About Your Privacy on this Site
Welcome! To bring you the best content on our sites and applications, Meredith partners with third party advertisers to serve digital ads, including personalized digital ads. Those advertisers use tracking technologies to collect information about your activity on our sites and applications and across the Internet and your other apps and devices.
You always have the choice to experience our sites without personalized advertising based on your web browsing activity by visiting the DAA’s Consumer Choice page, the NAI's website, and/or the EU online choices page, from each of your browsers or devices. To avoid personalized advertising based on your mobile app activity, you can install the DAA’s AppChoices app here. You can find much more information about your privacy choices in our privacy policy. Even if you choose not to have your activity tracked by third parties for advertising services, you will still see non-personalized ads on our sites and applications. By clicking continue below and using our sites or applications, you agree that we and our third party advertisers can:
  • transfer your data to the United States or other countries; and
  • process and share your data so that we and third parties may serve you with personalized ads, subject to your choices as described above and in our privacy policy.
Entertainment Weekly

TV Recaps

American Horror Story: Cult recap: 'Mid-Western Assassin'

Posted on

We gave it a B

American Horror Story

10/17/12 - 1/1/70

type
TV Show
genre
Horror
performer
Sarah Paulson, Evan Peters
broadcaster
FX
seasons
7
Current Status
In Season
tvpgr
TV-MA

After last week’s tragedy in Las Vegas, the timing of the latest American Horror Story episode is unfortunate — hence some last-minute edits to the cold open, a decision flagged in a title card before the episode and explained in more detail in a statement released by FX.

“This opening, which was filmed two months ago and which portrays an occurrence of gun violence that has sadly become all too common in our country, contains a sequence that some viewers might find traumatic,” the statement reads. And having seen the unedited version (you can still watch it on demand), it’s pretty clear that they made the right call.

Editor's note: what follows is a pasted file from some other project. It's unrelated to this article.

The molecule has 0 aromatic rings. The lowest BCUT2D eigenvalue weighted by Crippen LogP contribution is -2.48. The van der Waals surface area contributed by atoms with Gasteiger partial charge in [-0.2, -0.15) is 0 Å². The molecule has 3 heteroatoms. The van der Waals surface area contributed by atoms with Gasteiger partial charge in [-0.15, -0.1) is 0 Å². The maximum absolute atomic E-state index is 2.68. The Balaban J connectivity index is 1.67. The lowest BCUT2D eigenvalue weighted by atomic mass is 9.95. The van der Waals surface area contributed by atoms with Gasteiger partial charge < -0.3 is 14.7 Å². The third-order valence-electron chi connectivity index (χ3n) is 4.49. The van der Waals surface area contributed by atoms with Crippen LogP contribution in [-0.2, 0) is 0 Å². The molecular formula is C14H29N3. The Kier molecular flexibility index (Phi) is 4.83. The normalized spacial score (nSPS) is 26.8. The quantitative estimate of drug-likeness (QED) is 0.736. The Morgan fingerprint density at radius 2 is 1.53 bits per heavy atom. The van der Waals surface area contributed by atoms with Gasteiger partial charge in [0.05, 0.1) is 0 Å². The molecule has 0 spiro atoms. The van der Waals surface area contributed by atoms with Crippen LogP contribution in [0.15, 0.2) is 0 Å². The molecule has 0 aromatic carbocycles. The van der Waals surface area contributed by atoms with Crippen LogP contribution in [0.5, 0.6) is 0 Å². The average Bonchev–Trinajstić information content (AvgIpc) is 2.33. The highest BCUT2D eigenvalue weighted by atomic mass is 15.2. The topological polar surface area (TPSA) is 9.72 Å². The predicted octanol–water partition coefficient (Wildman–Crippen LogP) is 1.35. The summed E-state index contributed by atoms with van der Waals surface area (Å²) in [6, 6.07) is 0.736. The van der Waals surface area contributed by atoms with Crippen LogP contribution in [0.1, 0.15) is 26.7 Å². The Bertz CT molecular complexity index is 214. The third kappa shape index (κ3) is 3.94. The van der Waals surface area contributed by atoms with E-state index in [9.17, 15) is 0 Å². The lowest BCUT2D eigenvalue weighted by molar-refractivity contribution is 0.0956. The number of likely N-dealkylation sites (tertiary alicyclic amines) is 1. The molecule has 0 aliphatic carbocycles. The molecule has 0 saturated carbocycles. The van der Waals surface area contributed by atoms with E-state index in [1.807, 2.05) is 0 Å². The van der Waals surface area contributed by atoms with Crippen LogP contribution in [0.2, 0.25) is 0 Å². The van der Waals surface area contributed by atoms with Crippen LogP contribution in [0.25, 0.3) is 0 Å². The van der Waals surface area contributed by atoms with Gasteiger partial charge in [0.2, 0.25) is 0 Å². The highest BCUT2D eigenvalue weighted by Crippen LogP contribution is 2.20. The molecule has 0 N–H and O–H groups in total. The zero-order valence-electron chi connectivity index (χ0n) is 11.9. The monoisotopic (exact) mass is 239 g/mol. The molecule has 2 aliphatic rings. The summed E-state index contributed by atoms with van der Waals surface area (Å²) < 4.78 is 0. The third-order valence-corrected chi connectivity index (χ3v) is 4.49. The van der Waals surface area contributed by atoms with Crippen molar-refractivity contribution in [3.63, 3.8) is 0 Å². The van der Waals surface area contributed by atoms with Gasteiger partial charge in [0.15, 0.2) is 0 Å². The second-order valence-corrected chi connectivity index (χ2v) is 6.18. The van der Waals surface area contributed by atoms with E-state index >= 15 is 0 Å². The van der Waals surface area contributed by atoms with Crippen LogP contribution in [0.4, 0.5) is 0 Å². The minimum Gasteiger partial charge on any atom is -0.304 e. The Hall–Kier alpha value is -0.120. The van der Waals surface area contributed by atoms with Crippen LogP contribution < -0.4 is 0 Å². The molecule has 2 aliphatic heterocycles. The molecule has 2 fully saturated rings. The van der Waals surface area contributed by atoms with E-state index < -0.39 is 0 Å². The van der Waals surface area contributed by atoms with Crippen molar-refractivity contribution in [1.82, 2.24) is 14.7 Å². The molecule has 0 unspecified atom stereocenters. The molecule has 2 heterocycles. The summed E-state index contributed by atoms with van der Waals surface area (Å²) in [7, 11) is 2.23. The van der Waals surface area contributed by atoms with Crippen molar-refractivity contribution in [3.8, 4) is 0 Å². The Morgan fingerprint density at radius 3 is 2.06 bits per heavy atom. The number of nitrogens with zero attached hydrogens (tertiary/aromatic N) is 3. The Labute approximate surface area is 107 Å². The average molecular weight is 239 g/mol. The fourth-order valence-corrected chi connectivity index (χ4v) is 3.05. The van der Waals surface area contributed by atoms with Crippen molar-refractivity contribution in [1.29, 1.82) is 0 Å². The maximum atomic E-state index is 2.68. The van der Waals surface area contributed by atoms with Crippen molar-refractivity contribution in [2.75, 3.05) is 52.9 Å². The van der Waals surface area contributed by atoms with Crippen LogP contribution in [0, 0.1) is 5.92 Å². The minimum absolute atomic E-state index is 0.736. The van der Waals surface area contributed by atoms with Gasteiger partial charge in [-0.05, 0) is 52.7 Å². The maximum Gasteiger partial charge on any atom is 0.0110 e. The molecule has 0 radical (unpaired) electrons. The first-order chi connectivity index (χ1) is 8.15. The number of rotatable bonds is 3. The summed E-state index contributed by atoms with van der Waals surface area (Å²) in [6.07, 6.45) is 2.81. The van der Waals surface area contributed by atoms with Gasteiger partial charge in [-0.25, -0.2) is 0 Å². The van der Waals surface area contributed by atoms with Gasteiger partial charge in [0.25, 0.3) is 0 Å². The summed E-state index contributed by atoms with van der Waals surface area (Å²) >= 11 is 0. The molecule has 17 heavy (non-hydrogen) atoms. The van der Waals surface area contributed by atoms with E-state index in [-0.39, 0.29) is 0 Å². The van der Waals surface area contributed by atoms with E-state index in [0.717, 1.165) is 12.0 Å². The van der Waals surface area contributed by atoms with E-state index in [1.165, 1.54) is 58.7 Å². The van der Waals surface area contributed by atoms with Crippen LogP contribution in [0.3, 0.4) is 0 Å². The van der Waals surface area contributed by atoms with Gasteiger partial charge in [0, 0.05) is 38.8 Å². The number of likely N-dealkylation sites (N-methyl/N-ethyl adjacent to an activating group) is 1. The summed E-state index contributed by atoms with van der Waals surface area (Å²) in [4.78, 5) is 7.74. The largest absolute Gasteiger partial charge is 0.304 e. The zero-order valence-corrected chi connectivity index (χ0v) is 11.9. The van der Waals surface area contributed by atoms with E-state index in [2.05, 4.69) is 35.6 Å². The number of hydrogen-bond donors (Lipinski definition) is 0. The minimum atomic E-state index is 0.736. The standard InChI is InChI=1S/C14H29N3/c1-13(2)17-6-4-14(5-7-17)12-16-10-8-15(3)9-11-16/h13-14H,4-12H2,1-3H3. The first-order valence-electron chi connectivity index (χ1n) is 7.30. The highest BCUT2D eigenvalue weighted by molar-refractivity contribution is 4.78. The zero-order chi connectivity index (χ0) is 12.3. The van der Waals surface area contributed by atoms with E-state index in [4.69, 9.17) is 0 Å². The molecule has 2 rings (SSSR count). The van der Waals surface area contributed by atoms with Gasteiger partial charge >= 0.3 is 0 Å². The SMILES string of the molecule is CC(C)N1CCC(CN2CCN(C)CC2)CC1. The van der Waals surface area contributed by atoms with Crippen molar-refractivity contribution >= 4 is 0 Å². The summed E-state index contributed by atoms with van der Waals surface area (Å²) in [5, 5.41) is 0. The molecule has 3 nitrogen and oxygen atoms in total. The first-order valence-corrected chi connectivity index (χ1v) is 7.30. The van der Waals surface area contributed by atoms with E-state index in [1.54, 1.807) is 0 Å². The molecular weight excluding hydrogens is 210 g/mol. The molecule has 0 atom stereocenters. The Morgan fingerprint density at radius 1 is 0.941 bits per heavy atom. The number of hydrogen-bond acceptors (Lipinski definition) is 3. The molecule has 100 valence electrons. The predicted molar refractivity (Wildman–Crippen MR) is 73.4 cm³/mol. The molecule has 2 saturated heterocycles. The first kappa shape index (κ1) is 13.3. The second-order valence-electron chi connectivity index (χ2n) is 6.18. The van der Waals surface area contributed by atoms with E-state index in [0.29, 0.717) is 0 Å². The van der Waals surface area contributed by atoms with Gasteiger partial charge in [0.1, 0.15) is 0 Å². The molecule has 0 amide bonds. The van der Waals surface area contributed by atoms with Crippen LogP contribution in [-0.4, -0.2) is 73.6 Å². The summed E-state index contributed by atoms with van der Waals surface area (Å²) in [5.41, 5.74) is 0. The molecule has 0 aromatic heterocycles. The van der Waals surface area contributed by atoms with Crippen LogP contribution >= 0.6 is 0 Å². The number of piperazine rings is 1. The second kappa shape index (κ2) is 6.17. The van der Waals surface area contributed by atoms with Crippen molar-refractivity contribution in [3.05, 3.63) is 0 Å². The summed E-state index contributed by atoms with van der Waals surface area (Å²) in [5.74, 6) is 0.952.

“Mid-Western Assassin” opens in a crowd of people, all assembled at a political rally for Kai — his voice is unmistakable even though we can’t see his face — and things are getting rowdy. His supporters, ever more numerous, have worked up a robust chant of “We are the wall! We are the wall!”

That’s when the shooting starts.

The camera sticks with Ivy, who runs and cowers behind a fountain as shots ring out. She can’t see who’s holding the gun, but the police can; they advance, shouting at the shooter to drop it.

Ally, looking utterly shell shocked, lets the weapon fall to the ground.

As the cops tackle Ivy’s soon-to-be-ex-wife, the camera pans to the stage where Kai lies, motionless, in the fetal position.

All right, American Horror Story. EXPLAIN YOURSELF.

So, how did we get here? Let’s flash back to last week’s episode, when Meadow Wilton revealed the existence of the cult to Ally before being dragged away. Ordinarily, this would be Ally’s cue to cower in her home and scream impotently all night long, but incredibly, she doesn’t! Instead, she runs back across the street and heroically rescues a bound Meadow from the garage while Harrison and Detective Samuels are ensconced in grunty sexual intercourse. Ally and Meadow flee from the men and end up at the Butchery, of course; where else? (Side note: Is AHS just really hard up for sets this year? Or is the repeated return of all these characters to the Butchery like bees to a hive the linchpin of some as-yet-unrevealed side plot?)